Two NASA astronauts are stuck on the ISS – how stranded are they? | Science & Tech News

Two astronauts who have been stuck on the International Space Station (ISS) for over a month are talking to reporters for the first time on Wednesday afternoon.

Commander Barry “Butch” Wilmore and pilot Sunita “Suni” Williams blasted off on 5 June in Starliner’s first mission to orbit carrying the astronauts.

After docking on the ISS, the NASA astronauts were supposed to stay in orbit for eight days.

However, Boeing’s Starliner has been plagued by problems and its return to Earth has been repeatedly delayed.

During their extended stay on the ISS, the astronauts have been forced to take shelter in the spacecraft when a Russian satellite exploded nearby.

However, if they needed to evacuate, Starliner may have struggled to get away from the space station.

The spacecraft’s propulsion system is faulty, which is how it backs the capsule away from the ISS and positions itself to dive through Earth’s atmosphere.

Many of Starliner’s thrusters have overheated when fired and leaks of helium, used to pressurise the thrusters, appear to be connected to how frequently they are used, according to NASA’s commercial crew manager Steve Stich.

Suni Williams (front left) and Butch Wilmore (front right) pose with fellow astronauts as they enter the ISS on 6 June. Credit: NASA TV
Suni Williams (front left) and Butch Wilmore (front right) as they entered the ISS. Pic: NASA TV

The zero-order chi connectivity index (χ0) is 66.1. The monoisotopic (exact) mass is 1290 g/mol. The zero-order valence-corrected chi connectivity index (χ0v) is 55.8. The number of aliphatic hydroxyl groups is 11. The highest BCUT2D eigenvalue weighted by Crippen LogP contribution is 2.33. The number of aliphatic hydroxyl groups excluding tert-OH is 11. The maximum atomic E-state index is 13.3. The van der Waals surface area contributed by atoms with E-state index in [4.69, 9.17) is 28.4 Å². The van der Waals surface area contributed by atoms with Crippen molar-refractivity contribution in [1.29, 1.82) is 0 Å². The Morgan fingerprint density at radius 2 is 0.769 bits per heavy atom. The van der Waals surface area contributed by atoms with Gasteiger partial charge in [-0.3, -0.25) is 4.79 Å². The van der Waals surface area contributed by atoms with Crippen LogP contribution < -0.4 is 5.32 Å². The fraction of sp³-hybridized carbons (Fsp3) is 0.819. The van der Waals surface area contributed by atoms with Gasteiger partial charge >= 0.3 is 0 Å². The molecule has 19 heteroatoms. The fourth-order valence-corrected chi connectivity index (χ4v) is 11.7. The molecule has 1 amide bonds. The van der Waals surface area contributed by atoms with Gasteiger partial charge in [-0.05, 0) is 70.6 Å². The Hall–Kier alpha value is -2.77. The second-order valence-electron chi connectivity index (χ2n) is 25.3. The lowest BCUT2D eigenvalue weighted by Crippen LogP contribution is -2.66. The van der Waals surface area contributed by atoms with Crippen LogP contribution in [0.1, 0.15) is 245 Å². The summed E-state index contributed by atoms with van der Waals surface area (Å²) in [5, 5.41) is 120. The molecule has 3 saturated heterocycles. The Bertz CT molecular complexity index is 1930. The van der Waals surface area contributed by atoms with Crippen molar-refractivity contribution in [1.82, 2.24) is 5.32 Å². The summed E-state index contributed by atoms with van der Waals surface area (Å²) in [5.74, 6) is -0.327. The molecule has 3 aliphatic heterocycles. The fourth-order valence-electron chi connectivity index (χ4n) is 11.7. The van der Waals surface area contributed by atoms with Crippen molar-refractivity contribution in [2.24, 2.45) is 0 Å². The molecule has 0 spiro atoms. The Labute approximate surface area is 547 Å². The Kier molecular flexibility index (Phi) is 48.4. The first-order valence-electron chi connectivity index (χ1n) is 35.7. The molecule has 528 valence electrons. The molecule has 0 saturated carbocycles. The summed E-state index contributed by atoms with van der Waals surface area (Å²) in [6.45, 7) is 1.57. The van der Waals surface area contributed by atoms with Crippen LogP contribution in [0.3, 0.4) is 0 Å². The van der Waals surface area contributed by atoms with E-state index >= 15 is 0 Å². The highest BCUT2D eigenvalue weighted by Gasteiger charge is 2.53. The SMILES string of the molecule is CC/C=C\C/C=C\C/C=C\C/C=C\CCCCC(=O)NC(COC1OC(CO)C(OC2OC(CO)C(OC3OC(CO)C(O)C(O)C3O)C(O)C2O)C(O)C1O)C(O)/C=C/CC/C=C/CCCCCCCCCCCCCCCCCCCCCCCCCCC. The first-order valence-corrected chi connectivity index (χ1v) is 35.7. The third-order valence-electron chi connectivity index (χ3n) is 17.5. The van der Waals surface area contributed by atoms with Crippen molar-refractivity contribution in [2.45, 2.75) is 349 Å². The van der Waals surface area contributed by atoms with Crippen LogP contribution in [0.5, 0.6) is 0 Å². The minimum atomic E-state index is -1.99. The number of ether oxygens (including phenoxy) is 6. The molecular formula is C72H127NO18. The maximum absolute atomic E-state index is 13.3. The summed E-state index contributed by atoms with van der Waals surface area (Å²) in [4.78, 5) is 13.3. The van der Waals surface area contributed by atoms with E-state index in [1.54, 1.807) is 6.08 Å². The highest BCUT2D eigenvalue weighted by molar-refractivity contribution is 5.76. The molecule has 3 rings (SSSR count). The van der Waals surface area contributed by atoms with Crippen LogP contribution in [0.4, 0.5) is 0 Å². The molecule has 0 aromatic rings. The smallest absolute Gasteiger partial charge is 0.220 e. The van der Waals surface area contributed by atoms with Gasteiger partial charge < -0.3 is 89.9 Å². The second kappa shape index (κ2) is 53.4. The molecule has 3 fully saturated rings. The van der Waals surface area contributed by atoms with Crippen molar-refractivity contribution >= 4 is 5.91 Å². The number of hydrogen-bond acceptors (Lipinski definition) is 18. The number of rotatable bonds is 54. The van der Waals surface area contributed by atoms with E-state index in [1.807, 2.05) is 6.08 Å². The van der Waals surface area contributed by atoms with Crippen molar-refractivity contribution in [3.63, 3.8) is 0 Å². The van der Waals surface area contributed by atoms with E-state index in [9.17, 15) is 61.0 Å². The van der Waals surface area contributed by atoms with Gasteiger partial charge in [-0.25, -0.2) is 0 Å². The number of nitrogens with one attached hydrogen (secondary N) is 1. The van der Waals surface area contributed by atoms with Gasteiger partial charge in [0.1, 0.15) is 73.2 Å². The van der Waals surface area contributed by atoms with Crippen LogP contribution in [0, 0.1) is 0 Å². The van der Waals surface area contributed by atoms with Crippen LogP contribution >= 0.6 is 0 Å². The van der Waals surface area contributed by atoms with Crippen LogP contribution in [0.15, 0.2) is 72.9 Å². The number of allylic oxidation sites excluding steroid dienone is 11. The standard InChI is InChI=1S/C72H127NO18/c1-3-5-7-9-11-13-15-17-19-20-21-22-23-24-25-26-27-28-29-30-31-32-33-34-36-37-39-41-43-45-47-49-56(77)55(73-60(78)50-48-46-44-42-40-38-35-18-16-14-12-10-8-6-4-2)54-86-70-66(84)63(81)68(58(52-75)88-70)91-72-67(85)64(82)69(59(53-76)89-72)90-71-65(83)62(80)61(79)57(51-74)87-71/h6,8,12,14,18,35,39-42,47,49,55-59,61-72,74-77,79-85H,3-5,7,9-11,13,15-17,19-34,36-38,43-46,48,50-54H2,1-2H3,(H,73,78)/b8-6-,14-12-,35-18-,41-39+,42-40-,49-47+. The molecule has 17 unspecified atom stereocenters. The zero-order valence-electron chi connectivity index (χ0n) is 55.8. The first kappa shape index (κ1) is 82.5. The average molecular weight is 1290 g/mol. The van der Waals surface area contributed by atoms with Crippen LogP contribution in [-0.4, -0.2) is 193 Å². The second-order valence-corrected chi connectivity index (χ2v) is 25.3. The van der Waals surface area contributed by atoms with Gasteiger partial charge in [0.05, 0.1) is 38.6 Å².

How stuck are they?

Boeing insists the astronauts are “not stuck” and says “there’s no increased risk when we decide to bring Suni and Butch back to Earth,” according to Mark Nappi, manager of Boeing’s Commercial Crew Program.

Starliner is able to spend 45 days docked on the ISS, or up to 72 days at a push, relying on backup systems.

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Watch Boeing’s Starliner crewed launch

If the astronauts still couldn’t use it to come back to Earth, they could hitch a lift with other crews up there.

Russia’s Soyuz spacecraft is due to take three people back to Earth in September and SpaceX’s Crew Dragon Capsule should return in August.

Butch and Suni aren’t in “any danger”, according to Mr Nappi and also aren’t even very stuck by space station standards.

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Last year, NASA’s Frank Rubio landed back on Earth after the longest continuous spaceflight by an American, spending a whopping 371 days in orbit.

His return was delayed for six months because of a coolant leak on his spacecraft.

Between 1994 and 1995, Russian cosmonaut Valeri Polyakov spent a record-breaking 437 days on the Russian-owned Mir space station, although he always intended to be up there for a long time.

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Starliner delays

Starliner’s problems come after years of delays and failed launches.

In 2014, NASA asked both SpaceX and Boeing to develop commercial crew capsules, but while SpaceX successfully started shuttling astronauts in 2020, this trip was Boeing’s first crewed launch.

Boeing’s losses on the Starliner programme are believed to be around $1.5bn (£1.2bn).


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